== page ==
Autonomous Cars and the Brain-Computer Interface
Autonomous Cars and the Brain-Computer Interface
The future is here! As CES draws near, see how Nissan and other orgs are bridging the gap between brain and machine with revolutionary new interfaces and autonomous cars.
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In preparation for a jam-packed CES, this week, Nissan unveiled research that will enable vehicles to interpret signals from the driver’s brain, redefining how people interact with their cars. The company’s Brain-to-Vehicle (B2V) technology promises to speed up reaction times for drivers and will lead to cars that keep adapting to make driving more enjoyable.
In the world’s first system of its kind, the driver wears a device that measures brain wave activity, which is then analyzed by autonomous systems. By anticipating intended movement, the systems can take actions – such as turning the steering wheel or slowing the car – 0.2 to 0.5 seconds faster than the driver, while remaining largely imperceptible.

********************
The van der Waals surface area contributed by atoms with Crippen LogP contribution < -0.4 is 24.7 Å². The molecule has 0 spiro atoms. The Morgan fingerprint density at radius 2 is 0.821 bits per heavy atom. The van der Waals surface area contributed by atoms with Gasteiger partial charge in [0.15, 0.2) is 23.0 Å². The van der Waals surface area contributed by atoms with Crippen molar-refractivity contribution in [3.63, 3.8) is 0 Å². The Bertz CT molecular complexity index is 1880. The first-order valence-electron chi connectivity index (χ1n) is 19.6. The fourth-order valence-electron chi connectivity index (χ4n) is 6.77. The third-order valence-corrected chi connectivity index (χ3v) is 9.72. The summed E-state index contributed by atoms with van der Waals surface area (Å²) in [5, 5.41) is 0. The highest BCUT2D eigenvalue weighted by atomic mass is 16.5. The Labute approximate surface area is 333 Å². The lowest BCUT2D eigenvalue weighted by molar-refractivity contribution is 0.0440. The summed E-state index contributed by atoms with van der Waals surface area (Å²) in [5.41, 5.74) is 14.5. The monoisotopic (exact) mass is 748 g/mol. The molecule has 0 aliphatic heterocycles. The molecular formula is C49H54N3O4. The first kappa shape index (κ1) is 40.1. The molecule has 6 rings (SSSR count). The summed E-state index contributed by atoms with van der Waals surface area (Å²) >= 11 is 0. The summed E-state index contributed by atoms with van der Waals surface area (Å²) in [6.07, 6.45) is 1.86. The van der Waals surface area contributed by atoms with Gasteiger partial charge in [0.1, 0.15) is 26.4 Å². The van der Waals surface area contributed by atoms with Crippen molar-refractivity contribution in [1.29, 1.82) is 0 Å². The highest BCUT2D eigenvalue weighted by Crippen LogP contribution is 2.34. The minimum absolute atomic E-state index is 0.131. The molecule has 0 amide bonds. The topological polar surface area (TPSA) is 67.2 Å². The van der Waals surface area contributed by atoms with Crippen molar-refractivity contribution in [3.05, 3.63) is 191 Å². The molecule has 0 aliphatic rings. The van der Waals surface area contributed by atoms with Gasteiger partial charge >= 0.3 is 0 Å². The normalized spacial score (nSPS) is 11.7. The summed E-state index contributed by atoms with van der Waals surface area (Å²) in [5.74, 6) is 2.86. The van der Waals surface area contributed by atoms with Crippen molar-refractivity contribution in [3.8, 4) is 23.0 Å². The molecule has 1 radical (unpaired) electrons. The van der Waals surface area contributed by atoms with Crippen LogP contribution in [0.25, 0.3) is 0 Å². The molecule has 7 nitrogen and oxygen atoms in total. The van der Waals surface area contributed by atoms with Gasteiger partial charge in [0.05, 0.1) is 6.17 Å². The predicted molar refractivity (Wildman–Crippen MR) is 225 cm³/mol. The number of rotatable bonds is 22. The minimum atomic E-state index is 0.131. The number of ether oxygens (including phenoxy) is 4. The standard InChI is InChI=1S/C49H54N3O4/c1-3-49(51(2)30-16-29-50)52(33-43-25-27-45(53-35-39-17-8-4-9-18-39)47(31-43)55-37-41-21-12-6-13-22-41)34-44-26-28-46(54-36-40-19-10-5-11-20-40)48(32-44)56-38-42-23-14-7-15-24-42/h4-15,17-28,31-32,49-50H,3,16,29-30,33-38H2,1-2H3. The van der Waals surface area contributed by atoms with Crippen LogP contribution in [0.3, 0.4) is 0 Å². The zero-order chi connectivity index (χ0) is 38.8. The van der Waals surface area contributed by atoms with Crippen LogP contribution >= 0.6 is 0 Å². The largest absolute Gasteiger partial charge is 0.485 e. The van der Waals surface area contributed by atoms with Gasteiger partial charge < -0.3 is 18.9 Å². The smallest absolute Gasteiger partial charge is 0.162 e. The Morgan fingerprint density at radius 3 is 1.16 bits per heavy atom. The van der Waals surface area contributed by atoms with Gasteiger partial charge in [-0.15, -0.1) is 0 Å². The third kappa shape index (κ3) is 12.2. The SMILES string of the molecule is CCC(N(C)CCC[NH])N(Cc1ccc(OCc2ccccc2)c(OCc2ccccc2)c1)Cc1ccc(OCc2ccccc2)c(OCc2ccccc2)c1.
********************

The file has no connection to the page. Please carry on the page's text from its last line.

This breakthrough from Nissan is the result of research into using brain decoding technology to predict a driver’s actions and detect discomfort. By catching signs that the driver’s brain is about to initiate a movement – such as turning the steering wheel or pushing the accelerator pedal – driver-assist technologies can begin the action more quickly. This can improve reaction times and enhance manual driving. By detecting and evaluating driver discomfort, artificial intelligence can change the driving configuration or driving style when in autonomous mode.
Tech Interest in the BCI Is High